teaching kids to write

there are plenty of things about my job that drive me insane because i have no control over them.

this post is more about a thing that is driving me insane because i know that, with time, i will have control over it – and i will love it.

no, it’s not a child’s behavior.

it’s writing. more specifically, teaching kids to write. the thing is, when i was a kid, i loved to write. i still do. it came naturally to me, much more so than more extroverted activities, like acting in a play, sharing an answer with the class, or (sometimes) talking to my peers. i could put pencil to paper and just scrawl my thoughts across a page, as easily as turning on a water spout. i wrote stories about fairies, about kids who didn’t fit in, about kids who didn’t fit in but then it turned out they were fairies and so they became instantly popular (in retrospect, my teachers should have noticed a theme of “i feel awkwardly out of place” in my writing). i wrote and i wrote and i wrote. poetry, fiction, journal entries about my life, historical fiction, whatever the genre, it was my jam.

so when i decided to go into teaching, writing was the one place where my heart sped up with anticipation. i knew from first-hand experience that writing could give a voice to the awkwardly silent children of the world. i was so excited to have my kids write in their journals every week, telling me things they told no one else. i was going to have them free-write ALL the time, and push them to become stronger writers. i was going to help every student see that writing was an open window when, for many kids, lots of the doors around them seem to be bolted shut.

you should, at this point, hear the screeching of tires as these brilliant plans came to a full halt. i have kids who love to write. don’t get me wrong. i have kids who write me heart-breakingly honest letters to leave in the blue basket labeled Letters to Ms. Krovetz. i have kids who like to just write lists of things. i have kids who write side-splittingly funny stories about bubble baths. i have kids who come up with creative non-fiction ideas, like my student who wrote about how to get healthy. but it’s my kids who get so frustrated by writing that are killing me. i have found that, for one student, setting a timer and challenging him to write as much as he can helps. for another, i found a website with a story prompter – it sparked ideas for this student. there is still one student who will stare at me blankly, clearly terrified that answering my question “what do you want to write about?” the wrong way will result in disaster.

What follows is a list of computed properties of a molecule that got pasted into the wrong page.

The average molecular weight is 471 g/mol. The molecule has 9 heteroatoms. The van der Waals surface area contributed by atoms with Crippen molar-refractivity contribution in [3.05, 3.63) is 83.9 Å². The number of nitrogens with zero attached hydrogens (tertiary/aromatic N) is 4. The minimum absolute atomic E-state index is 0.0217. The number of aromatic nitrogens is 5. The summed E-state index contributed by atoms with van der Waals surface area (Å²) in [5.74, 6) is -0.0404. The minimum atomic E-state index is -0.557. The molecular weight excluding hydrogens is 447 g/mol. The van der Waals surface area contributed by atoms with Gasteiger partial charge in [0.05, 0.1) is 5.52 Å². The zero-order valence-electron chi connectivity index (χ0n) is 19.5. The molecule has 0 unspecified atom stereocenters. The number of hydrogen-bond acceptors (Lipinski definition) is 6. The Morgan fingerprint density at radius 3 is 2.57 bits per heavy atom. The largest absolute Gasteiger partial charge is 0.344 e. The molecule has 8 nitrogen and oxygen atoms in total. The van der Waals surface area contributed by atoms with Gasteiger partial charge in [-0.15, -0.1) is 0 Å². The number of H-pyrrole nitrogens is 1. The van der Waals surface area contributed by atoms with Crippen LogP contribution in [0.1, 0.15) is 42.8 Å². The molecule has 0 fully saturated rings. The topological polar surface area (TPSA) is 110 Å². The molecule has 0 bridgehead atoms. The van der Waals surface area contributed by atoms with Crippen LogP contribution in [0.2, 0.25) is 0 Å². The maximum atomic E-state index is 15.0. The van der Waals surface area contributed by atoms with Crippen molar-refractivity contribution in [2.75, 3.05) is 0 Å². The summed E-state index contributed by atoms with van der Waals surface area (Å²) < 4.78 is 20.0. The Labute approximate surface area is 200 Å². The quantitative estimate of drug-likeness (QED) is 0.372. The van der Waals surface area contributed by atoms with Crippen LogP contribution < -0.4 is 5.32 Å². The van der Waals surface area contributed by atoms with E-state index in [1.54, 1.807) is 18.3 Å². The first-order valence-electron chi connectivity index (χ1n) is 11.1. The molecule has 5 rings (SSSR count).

part of my frustration is that i can’t just craft my own writing curriculum. that’s a given, i know. but it would be fun to whip up a fun and challenging curriculum that was all mine. i don’t know. i know that i’m reaching most of my kids. i know that they’re growing this year (and that that can be so hard to see in the moment). but i’m a perfectionist when it comes to my job. i beat myself up because of the handful of students who are not loving writing. i need to figure out what to do or say to light a fire in their minds, and i haven’t got it yet.

so. readers. did you love to write as a kid? did you not, and then you met a teacher who helped you learn to love it? what did they do? what should i do?

p.s. for a glimpse into the glamorous life of a teacher, i’m writing this while drinking green juice and wearing a charcoal face masque. and watching harry potter.

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